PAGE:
They are probably picking up the phone as we speak ;)
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Lot’s of people like the Lyra Atlas for its spectacular sound- it is quite dramatic sounding, and i’ve heard it set up in some systems where, in combination with other components, everything was just that much more WOW, without sounding too splashy.
I have been using Airtights for the quite a while (had Lyras before) and like them-- not as "spectacular" -more fleshed out and they work well with my horn system- more midrange richness, not quite as spectacular in the highs or the bass (though the information is there, and presented well if on the groove).
Many people buy high end phono cartridges from japan- you don’t get support or return thru the manufacturer here b/c these are gray market goods, but the mark up on bringing these over, and providing a dealer network, support, etc. is significant. I have never done this, but others have and saved significantly. Given the cost of these things today, i’m tempted when I cycle out of my current model Airtight (Supreme) to do this with whatever their top grade model is- currently the Opus, which carries a big price tag.
Also, dealers here in the States can give you relief from the mark-up if you have a relationship.
Those are two cartridge lines I’m pretty familiar with and have had in my system. Some like the stone versions of the Koestus.
The hot ’cheapie’ is that Hana SL, which I haven’t tried.
Good luck- I’m hesitant to buy a used cartridge for obvious reasons. I don't mind spending money on gear that delivers but the price of the top cartridges has become astronomical--I don't think it is all mark-up or a rip off but it is kind of like bitching that Bentley replacement parts are expensive. I know others who think with the right arm, you can get away with a lesser cartridge.
+1 With $5K buy new and any benefits that come with being the original owner.
As a result of Benz Micro upgrade offers over the years I now have a Benz Ruby Z hanging off a $300, since restored, Well Tempered Classic.
Of course the turntable matters, everything matters, but on the way up starting with a great cartridge allows one to experience turntable differences to a greater degree. High end reviewers are always trying a price wise mismatched cartridge with the turntable under review and often with interesting results.
Its your set Handy go for it!
Five grand is a lot to waste on a $400 turntable. I believe also that if neither of your cartridges is doing the job for you, you don't have them set up correctly. Cartridge/arm set up is rather an exacting science, until you can master it, no amount of money thrown at cartridges will make a difference. I believe you are also off base with the statement that the table doesn't make a difference. I don't believe $20,000+ has to be spent to get a worthwhile difference, but a better table and arm will definitely make for an improvement.
I went from a VPI Scout Signature to Garrard 401 with a Dynavector arm, all bought used and restored and set up on a DIY basis, and using a Zu Denon 103R cart (which is a $250 moving coil with improvements by Zu Audio), is worlds above the performance of the VPI, even when using a $1950 Dynavector XX2MKII cartridge.
Nothing more to add, except that in vinyl reproduction, knowledge is king, the more you learn, the better your rig will sound.
Best of luck,
I did a similar thing. I disregarded expert advice, and spent on cartridge, tonearm, and turntable, in that order. It was a mistake on so many levels.
First, a TT gives you more bang for the buck. A better TT should give you less noise, less sibilance, more clarity, etc. If it doesn't, then something is wrong, probably setup. Very few people do it right; for example, how repeatable are the settings of the torque screwdriver that your expert uses? (German units don't drift; much).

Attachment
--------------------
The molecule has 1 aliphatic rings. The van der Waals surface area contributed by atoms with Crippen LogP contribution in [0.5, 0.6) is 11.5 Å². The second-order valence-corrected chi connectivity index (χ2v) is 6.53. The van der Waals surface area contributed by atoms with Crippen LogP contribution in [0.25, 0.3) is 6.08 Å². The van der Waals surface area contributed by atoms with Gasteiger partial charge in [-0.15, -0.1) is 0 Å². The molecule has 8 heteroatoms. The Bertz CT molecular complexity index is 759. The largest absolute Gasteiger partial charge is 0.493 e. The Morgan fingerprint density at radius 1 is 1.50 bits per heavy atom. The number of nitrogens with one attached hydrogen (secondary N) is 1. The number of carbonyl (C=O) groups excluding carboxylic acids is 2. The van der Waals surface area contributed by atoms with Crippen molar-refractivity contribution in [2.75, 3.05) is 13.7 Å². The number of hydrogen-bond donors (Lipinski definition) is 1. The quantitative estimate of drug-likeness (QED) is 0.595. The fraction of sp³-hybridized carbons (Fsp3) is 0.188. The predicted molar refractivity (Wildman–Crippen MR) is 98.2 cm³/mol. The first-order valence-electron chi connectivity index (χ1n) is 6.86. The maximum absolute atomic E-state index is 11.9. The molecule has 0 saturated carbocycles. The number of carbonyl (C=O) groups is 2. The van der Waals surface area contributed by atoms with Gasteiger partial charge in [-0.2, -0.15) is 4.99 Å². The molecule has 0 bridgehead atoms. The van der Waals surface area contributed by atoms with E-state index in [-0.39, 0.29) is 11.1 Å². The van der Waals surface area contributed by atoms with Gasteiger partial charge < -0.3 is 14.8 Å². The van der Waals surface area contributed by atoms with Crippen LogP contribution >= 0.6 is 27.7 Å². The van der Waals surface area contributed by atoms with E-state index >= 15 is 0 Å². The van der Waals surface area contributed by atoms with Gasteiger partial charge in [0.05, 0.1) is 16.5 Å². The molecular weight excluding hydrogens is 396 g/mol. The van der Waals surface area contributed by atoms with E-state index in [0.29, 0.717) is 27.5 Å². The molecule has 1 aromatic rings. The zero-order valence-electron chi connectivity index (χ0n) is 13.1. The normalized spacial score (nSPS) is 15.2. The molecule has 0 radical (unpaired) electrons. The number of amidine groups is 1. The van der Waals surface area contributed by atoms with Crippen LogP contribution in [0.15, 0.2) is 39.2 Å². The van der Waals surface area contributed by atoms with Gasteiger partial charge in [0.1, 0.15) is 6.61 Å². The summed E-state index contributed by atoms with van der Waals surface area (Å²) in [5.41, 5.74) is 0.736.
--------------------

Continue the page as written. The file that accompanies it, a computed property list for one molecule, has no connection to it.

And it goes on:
And that's just one of dozens of potential issues. Ever wonder how far off the perpendicular the stylus and cantilever are? (Even my higher end Koetsu is off). Well, that's why you need azimuth adjustment. Stable azimuth adjustment.
Second, cartridges wear out. Only a factory rebuild preserves the house sound, at least at the level you are considering. With a defective tonearm, that could be unnecessarily frequent. Think more dollars every so often, whereas TT do not wear out. Nor do tonearms. A good tonearm will retain its settings, whereas some tonearms will not even allow the necessary adjustments in the first place. Which may be the source of your discontent.
So I suggest that, if the mass market stuff doesn't work for you, try something else. Consider Trans-Fi. I understand that their mag-lev TT is something else; I know that their air bearing tonearm is something else, as I have two of them. ($1000 each - what a bargain!) All within your budget, if you buy from the factory. Google them.
As others have said, TT is a big factor in the final sound, as is the arm, but for carts you must look into the Aidas Panzerholz Diamond cart. It is quite simply the best value cart available at the moment, and selling at under $2k, it compete's with carts $5-7K+. I took a punt and it paid off, bought from Agon seller gr audio. Replaced an ART-9 and beat it across the board so conclusively I sold the ART-9 the next week, if I needed a spare cart I'll buy another Aidas..
Years ago I happened to be be at a high end hi fi shop in the bay area one day when a person was trying to make a decision about which turntable to buy. The contenders were a Linn Sondek and a Linn Basik. Both tables had the same arm and both were equipped with the same cart - I think it was a Grace F9E.
First up the was the Axis and it sounded good, but within seconds of the Sondek starting to play it was no contest. The Sondek was clearly better. I was actually stunned by the amount of the difference.
Now, to be fair, there are numerous variables that could have been tweaked by the dealer to make the Sondek sound better, so all this has to be taken with a grain of salt, nonetheless the difference was startling.